October 30, 2014
AJS, Honduran gov’t, and Transparency International sign a groundbreaking anti-corruption agreement
The Honduran president and AJS’s Carlos Hernández stood up together in front of the room. A black table had been brought out and placed between them and the crowd made up of reporters, dignitaries, and justice advocates gathered together in the reception hall of the presidential office building.
Joined by Transparency International Chair Huguette Labelle*, the two men approached the table. All eyes were on them. Waiting on the table for their signatures were the papers of an unprecedented agreement between the Honduran government, Transparency International, and AJS — a commitment to fighting the rampant corruption that has overtaken Honduras.
The agreement — which was signed on Monday, Oct. 6 — is of major importance to a variety of people.
- To drug traffickers, shady businesspersons, dubious politicians, underhanded officials, and others who depend on corruption to do their business, the agreement is a significant blow and a threat. For many of them, they choose to do business in Honduras because of the corruption and impunity that exist.
- To poor and vulnerable people in Honduras, this agreement is a sign of hope. As corrupt individuals have grown rich from practicing misdeeds, many Hondurans continue to go without services that the government should be providing, such as proper healthcare, education, and infrastructure. The agreement received a high volume of coverage from Honduras’ largest newspapers, TV stations, and radio programs — an indication of public interest in ending corruption.
- To Transparency International (TI) — an international organization working through chapters in more than 100 countries, including AJS in Honduras — this is the first time that the organization has signed an agreement with a government to monitor a country’s anti-corruption efforts. In the past, any agreement of this type would be signed by the TI chapter and not TI itself. Having TI — a well-respected, international organization — as a signatory adds extra weight to the agreement.
- To the Honduran president, Juan Orlando Hernández, the agreement is both a chance to send a strong anti-corruption message and a significant political risk. While he stands to gain popular support by painting himself as tough on corruption, the opposite may occur if public reports end up showing poor progress. The agreement is also the first time the Honduran government has formulated a public anti-corruption plan without heavy outside pressure. Additionally, serious progress against corruption in Honduras can help change perceptions of the country on the international stage.
- To AJS, the agreement is the next step forward in our anti-corruption work in Honduras. The government will open their books to AJS, and we’ll monitor and report on the government’s progress in combatting corruption. We’ve done a number of investigations and reports on corruption in the government, but being the official monitor of a government anti-corruption campaign backed by the Honduran president, that’s an altogether new — and exciting — role. Our role as a monitor is a recognition of AJS as an influential and trusted organization in Honduras. This role can potentially have a broader impact on Honduras than anything else AJS has done up until now.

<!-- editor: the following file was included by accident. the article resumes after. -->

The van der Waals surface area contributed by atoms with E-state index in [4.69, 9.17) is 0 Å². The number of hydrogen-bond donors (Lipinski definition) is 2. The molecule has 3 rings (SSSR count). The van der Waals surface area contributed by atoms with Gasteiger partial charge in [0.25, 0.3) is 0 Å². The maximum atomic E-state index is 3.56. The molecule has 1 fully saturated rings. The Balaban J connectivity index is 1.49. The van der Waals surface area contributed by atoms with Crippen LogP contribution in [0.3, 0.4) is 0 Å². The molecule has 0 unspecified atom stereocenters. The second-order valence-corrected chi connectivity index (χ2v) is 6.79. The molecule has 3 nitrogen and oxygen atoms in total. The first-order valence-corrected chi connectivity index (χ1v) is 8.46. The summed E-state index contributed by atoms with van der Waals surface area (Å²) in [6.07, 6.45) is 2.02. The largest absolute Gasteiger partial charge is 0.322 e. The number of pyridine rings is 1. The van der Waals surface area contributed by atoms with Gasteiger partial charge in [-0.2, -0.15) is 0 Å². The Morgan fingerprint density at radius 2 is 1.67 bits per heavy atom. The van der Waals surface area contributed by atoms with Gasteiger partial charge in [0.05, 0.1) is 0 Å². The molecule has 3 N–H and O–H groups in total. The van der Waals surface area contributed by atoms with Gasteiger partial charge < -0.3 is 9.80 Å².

The commitment — referred to as the Collaboration and Good Faith Agreement — focuses on five areas for focusing anti-corruption efforts: health, education, security and justice, infrastructure projects, and tax administration.
The agreement can be traced back to a crazy thought that popped into the head of Carlos Hernández — the president of the board of AJS-Honduras — during the 2013 presidential election in Honduras: what if we asked the new president to make an anti-corruption plan, and AJS and TI were to monitor and report on progress. Now, about one year later, that crazy thought is a reality.
“This agreement has the potential to change the lives of Hondurans. But we have to work together to make this a reality.” – Huguette Labelle, Chair of Transparency International
After the public signing of the agreement, we didn’t waste any time in getting to work. That same afternoon, AJS met with the attorney general, the president of Congress, and 14 of the country’s 15 Supreme Court justices to talk about next steps.
AJS staff members continue to channel our excitement about this agreement into action. We’re beginning the process of monitoring and assessing the government’s progress on its anti-corruption efforts, and, starting in 2015, we will publish reports for the public every three months.
There are certain to be many challenges ahead as we take on this exciting role, but we know that we can embrace this role with boldness and good courage. We can look to the examples throughout the Bible and the history of people who God called to stand up bravely up for justice and speak truth to power.
We’re also encouraged by those who have been a part of our work for justice through praying for AJS and supporting us financially. This support helps make our anti-corruption and anti-violence work possible.
Once again, AJS has been given an opportunity to live out our mission to be brave Christians.
For a personal perspective on this agreement, check out this short interview with Cristabel Parchment, a long-time AJS-Honduras board member:
Below are two samples of coverage from major Honduran media outlets (both in Spanish):
Popular morning talk show (Frente a Frente) interviewing AJS-Honduras Board President Carlos Hernández and Transparency International Chair Huguette Labelle (below)
For more on the agreement, check out this page on Transparency International’s website.
You can find out more about AJS’s anti-corruption work with the following links:
*Since the signing, Huguette Labelle’s term as chair has ended.